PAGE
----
Microsoft has slowly but surely pushed the command line aside in the Windows interface. This is not without reason; it is an ancient and largely unnecessary tool from the era of text based input. But many commands remain useful, and Windows 8 and 10 even add new features.
Here we present the essential commands that every Windows user should know.
If you’re not sure how to access the Windows command prompt, forgot basic Windows commands, or want to know how to view the list of switches for each command (aka prompt codes), you can refer to our beginner’s guide to Windows Command Line for instructions.
You can also extend the command to change file associations. For example, “assoc.txt=” will change the file association for a text file to whatever program you enter after the equal sign. The “Assoc” command itself will reveal the name of the extension and the name of the program, which will help you use this command properly. You might be able to do this more easily in the GUI, but the command line interface is the perfect functional alternative.
The command cipher, however, deletes a directory by writing random data to it. To wipe your C drive, for example, you would use the “cipher /w:c” command, which would wipe free space on the drive. The command does not overwrite data that is not deleted, so you will not delete the files you need by running this command.
You can use other command cipher hosts, however, they are generally redundant with BitLocker supported versions of Windows.
Drivers remain among the most important software installed on a PC. Unconfigured or missing driverqueries can cause a variety of problems, so it’s a good idea to have access to a list of what’s on your PC. That’s exactly what the “driverquery” command does. You can extend it to “driverquery -v” for more information, including the directory where the driver is installed.
You can use this command to identify text differences between two files. This is especially useful for writers and programmers trying to find minor changes between two versions of a file. Just type “fc” and then the directory paths and filenames of the two files you want to compare.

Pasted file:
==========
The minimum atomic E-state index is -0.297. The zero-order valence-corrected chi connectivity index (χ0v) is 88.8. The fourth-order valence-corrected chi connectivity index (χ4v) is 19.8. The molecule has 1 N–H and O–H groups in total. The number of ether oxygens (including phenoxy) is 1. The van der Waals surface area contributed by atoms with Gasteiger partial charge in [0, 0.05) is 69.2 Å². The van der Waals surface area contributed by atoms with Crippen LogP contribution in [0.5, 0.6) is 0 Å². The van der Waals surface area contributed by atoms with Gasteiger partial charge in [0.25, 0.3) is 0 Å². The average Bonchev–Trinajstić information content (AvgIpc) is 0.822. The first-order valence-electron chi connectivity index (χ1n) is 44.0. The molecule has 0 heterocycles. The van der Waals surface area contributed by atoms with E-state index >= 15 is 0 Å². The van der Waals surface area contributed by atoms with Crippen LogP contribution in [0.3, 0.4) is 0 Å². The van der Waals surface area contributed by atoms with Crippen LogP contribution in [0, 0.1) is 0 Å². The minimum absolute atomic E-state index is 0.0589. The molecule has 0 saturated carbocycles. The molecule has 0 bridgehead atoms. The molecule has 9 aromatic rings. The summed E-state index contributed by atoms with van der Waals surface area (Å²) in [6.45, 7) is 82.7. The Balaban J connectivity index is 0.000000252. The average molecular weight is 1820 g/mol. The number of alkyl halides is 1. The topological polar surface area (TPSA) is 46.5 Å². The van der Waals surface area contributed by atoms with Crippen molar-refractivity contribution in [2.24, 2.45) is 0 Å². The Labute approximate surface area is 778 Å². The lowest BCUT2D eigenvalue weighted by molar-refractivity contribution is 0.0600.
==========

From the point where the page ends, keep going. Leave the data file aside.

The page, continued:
You can also extend the command in several ways. Typing “/b” only compares the binary output, “/c” ignores the case of text in the comparison, and “/l” only compares ASCII text.
However, ipconfig is useful because of its extensions. “ipconfig /release” followed by “ipconfig /renew” can force your Windows PC to request a new IP address, which is useful if your computer claims that one is not available. You can also use “ipconfig /flushdns” to refresh your DNS address. These commands are great if the Windows network troubleshooter is choking, which it does occasionally.
This is a good command for when you are trying to troubleshoot a device connected to your PC or when you are afraid of a Trojan infecting your system and you are trying to find a malicious connection.
Typing “ping” followed by the IP address or web domain will send a series of test packets to the specified address. If they arrive and return, you know the device is capable of communicating with your PC; if it fails, you know that something is blocking communication between your device and your computer. This can help you decide if the root of the problem is improper configuration or network hardware failure.
Powercfg is a very powerful command for managing and tracking how your computer uses energy. You can use the “powercfg hibernate on” and “powercfg hibernate off” commands to set hibernation, and you can also use the “powercfg /a” command to view the power-saving status currently available on your PC.